Jawad Bendaoud was convicted on appeal of hiding Islamic State jihadist Abdelhamid Abaaoud and his accomplice Chakib Akrouh, who holed up after the November 13 attacks in Bendaoud's apartment in the Paris suburb of Saint-Denis.
Bendaoud was the first person to be tried in France over the synchronised shooting and suicide attacks on the Bataclan concert hall, national stadium and several cafes in which a total of 130 people were killed. The attacks were the worst in France since World War II.
Five days later, police tracked Abaaoud down to Bendaoud's flat and launched a dramatic raid, in which Abaaoud, Akrouh and a female cousin of Abaaoud's were killed.
Bendaoud, a 31-year-old drug dealer, became a national laughing stock after declaring in an infamous TV interview that he had detected nothing suspicious about his lodgers.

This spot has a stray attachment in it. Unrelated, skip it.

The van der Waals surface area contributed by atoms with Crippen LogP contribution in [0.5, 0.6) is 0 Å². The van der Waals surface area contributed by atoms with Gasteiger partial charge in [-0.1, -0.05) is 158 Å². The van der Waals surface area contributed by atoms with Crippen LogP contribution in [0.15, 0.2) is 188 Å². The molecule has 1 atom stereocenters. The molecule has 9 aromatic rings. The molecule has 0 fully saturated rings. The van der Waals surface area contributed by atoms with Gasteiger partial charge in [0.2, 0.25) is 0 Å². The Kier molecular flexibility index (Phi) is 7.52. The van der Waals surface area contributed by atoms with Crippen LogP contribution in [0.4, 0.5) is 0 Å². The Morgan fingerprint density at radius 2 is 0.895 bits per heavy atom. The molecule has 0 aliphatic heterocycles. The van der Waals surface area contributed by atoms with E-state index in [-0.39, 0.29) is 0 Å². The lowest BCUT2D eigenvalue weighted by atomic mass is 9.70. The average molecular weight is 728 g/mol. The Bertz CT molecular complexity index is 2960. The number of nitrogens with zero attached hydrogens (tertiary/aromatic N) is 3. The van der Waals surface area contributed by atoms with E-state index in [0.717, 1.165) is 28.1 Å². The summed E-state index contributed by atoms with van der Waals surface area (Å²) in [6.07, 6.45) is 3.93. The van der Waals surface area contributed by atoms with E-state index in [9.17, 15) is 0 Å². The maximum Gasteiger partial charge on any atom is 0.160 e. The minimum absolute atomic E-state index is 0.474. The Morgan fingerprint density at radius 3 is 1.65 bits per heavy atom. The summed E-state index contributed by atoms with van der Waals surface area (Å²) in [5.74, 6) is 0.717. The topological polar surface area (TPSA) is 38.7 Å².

At his first trial, the court found insufficient evidence that he knew the men were part of the November attacks cell.
Bendaoud presented himself as a cocaine-sniffing womaniser who was in the habit of renting out his flat to gangsters without asking questions.
The prosecution appealed the verdict, which was overturned on Friday.
Abaaoud's cousin Youssef Ait Boulahcen, a 26-year-old ambulance driver who was tried alongside him, was also sentenced to a four-year custodial sentence on Friday for “failing to report a terrorist crime”.
In a separate case earlier this week, Abaaoud was given a one-year sentence for issuing death threats against one of the survivors of the Paris attacks.